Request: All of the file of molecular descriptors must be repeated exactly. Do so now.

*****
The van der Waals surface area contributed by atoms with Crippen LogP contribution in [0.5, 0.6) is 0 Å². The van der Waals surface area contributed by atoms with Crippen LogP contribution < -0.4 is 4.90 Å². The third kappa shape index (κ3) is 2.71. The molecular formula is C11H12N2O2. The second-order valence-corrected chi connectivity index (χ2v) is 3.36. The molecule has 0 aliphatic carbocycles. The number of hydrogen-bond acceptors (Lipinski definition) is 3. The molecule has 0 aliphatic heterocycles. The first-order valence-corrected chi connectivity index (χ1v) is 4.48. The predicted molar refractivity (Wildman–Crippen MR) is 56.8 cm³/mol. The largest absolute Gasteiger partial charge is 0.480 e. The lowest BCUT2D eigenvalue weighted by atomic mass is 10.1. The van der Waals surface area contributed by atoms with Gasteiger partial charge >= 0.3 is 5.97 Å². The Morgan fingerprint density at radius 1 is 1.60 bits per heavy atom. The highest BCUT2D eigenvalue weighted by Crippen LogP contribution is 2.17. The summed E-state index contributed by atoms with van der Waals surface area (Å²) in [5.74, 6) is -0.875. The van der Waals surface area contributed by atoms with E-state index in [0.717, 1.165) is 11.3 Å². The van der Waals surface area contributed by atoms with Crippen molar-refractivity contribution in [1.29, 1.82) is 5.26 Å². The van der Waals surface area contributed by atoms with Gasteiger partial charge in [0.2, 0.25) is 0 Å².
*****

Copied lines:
The van der Waals surface area contributed by atoms with Crippen LogP contribution in [0.5, 0.6) is 0 Å². The van der Waals surface area contributed by atoms with Crippen LogP contribution < -0.4 is 4.90 Å². The third kappa shape index (κ3) is 2.71. The molecular formula is C11H12N2O2. The second-order valence-corrected chi connectivity index (χ2v) is 3.36. The molecule has 0 aliphatic carbocycles. The number of hydrogen-bond acceptors (Lipinski definition) is 3. The molecule has 0 aliphatic heterocycles. The first-order valence-corrected chi connectivity index (χ1v) is 4.48. The predicted molar refractivity (Wildman–Crippen MR) is 56.8 cm³/mol. The largest absolute Gasteiger partial charge is 0.480 e. The lowest BCUT2D eigenvalue weighted by atomic mass is 10.1. The van der Waals surface area contributed by atoms with Gasteiger partial charge >= 0.3 is 5.97 Å². The Morgan fingerprint density at radius 1 is 1.60 bits per heavy atom. The highest BCUT2D eigenvalue weighted by Crippen LogP contribution is 2.17. The summed E-state index contributed by atoms with van der Waals surface area (Å²) in [5.74, 6) is -0.875. The van der Waals surface area contributed by atoms with E-state index in [0.717, 1.165) is 11.3 Å². The van der Waals surface area contributed by atoms with Crippen molar-refractivity contribution in [1.29, 1.82) is 5.26 Å². The van der Waals surface area contributed by atoms with Gasteiger partial charge in [0.2, 0.25) is 0 Å².